The Real Samaritans

Remember the Bible story of "The Good Samaritan?" In the book of Luke, someone asks Jesus how to get into heaven. He answers with a parable about a Samaritan who stops to help a Jewish traveler left for dead on the roadside by robbers. Samaritans and Jews despised one another back then, so the point seems to be: Love your neighbor ... even neighbors you don't particularly like.

You may have heard the story before, reports CBS News correspondent David Hawkins, but what you probably don't know is that the ancient tribe of Samaritans still exists. They live in two communities; one is in Israel, in a Tel Aviv suburb, and another on a mountain in a part of the Palestinian West Bank that's also known as Samaria.

The Samaritans wear turbans and speak Arabic — but they're not Arabs. They also speak ancient Hebrew and worship in synagogues — but they're not Jews.

The Samaritan religion split from Judaism 27 centuries ago. When Jews were driven into exile in Babylon, the Samaritans' ancestors stayed behind. When the exiles returned 50 years later, the two sides had irreconcilable religious differences.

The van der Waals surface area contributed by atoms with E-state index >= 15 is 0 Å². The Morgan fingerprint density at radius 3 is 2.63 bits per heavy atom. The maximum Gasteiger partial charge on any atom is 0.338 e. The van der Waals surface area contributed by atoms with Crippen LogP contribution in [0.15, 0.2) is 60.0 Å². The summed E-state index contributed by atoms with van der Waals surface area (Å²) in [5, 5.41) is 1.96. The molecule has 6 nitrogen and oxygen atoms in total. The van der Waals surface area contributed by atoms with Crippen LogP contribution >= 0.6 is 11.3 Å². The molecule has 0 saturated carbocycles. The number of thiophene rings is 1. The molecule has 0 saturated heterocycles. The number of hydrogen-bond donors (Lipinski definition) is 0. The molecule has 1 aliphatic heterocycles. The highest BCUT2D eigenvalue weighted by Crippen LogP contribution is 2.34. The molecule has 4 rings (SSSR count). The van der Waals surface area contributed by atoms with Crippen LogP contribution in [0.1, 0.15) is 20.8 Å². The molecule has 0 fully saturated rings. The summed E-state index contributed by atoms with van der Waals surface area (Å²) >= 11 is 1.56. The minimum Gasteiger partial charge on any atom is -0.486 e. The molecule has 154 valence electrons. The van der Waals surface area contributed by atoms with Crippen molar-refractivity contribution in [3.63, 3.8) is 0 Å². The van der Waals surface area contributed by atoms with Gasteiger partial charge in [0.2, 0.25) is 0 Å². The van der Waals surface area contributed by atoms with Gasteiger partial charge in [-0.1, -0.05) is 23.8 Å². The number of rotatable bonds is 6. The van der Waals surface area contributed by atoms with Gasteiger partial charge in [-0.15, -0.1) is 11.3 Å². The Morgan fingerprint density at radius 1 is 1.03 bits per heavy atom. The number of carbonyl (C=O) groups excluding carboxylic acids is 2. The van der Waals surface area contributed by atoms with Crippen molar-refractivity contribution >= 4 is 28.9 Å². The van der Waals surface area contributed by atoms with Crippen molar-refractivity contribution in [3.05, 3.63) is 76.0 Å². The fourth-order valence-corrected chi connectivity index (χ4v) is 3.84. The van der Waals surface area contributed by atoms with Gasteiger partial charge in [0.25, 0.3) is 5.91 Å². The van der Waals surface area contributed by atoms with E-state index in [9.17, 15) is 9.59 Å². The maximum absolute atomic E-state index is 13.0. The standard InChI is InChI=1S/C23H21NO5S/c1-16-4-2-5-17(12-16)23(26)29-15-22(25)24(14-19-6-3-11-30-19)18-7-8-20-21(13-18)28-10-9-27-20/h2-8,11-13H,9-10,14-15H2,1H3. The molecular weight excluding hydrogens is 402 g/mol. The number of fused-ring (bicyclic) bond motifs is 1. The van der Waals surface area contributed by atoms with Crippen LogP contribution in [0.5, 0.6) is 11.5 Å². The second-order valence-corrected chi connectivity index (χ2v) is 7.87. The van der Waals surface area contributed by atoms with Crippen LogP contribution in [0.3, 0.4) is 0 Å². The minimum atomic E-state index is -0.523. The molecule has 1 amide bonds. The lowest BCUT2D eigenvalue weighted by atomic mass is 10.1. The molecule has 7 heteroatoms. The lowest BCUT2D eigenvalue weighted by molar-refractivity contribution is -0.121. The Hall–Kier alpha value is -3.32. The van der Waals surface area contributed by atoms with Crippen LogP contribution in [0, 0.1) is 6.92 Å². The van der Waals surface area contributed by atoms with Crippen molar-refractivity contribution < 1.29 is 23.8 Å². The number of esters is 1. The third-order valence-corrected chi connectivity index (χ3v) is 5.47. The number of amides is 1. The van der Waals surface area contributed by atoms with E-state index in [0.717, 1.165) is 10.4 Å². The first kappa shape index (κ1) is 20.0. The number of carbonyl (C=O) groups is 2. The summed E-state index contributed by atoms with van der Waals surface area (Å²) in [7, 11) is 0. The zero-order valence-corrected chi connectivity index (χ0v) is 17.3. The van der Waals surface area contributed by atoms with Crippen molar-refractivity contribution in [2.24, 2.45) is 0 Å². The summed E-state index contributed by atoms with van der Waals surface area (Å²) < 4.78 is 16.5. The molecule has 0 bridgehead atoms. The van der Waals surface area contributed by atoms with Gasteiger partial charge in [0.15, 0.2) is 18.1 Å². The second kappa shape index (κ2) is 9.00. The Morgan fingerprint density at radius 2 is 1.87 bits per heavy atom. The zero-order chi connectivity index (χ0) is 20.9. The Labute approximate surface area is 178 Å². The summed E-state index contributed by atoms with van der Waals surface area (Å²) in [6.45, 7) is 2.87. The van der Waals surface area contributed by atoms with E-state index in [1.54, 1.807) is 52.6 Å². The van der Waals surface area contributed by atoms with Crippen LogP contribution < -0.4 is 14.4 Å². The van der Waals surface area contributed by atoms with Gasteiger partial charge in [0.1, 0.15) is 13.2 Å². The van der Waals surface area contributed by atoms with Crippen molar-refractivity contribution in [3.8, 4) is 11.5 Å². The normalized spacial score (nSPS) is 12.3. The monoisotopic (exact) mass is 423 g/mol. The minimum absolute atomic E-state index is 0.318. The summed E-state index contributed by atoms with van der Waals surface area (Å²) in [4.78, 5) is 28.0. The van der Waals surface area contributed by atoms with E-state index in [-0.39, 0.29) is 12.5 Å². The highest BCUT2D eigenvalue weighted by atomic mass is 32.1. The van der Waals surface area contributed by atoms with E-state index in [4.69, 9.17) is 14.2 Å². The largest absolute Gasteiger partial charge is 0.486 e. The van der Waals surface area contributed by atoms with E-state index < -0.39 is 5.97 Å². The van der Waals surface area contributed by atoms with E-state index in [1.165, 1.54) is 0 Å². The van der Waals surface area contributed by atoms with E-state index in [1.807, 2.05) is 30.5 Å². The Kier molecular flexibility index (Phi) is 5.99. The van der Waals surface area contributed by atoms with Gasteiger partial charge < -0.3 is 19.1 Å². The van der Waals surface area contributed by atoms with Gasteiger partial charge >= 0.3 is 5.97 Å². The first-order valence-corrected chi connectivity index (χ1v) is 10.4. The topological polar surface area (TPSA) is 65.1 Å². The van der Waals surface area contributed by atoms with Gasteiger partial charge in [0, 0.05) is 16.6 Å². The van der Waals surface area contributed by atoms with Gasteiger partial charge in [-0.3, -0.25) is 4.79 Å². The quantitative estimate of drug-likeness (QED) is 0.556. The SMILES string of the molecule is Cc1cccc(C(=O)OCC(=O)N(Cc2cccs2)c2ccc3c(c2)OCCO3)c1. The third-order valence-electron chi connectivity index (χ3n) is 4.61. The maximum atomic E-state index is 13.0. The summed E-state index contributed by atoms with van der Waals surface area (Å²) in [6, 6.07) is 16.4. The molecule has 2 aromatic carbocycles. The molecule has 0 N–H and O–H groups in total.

For Samaritans the holiest place in the world is not Jerusalem, but Mount Gerizim, which is 40 miles to the north. They say Abraham offered to sacrifice his son, Isaac, on this rock; it's where Noah's ark landed after the flood; and it's where their temple once stood. For thousands of years, Samaritan families have gathered at Mount Gerizim on Passover to sacrifice a lamb to God, a practice Jews abandoned long ago.

The Samaritan High Priest, Eleazar ben-Tsedaka, claims to be a direct descendant of Moses' brother Aaron. He says the Samaritans have lived in this land for 3,345 years. His own family dates back to the area 147 generations.

The Samaritans may have been in the neighborhood the longest, but they're vastly outnumbered. There are only about 750 of them left in the world. While they've managed to preserve their language and religious traditions, inbreeding threatens the health of the community. They consider themselves both Palestinian and Israeli — and try to maintain good relations with both.
  • Tricia McDermott

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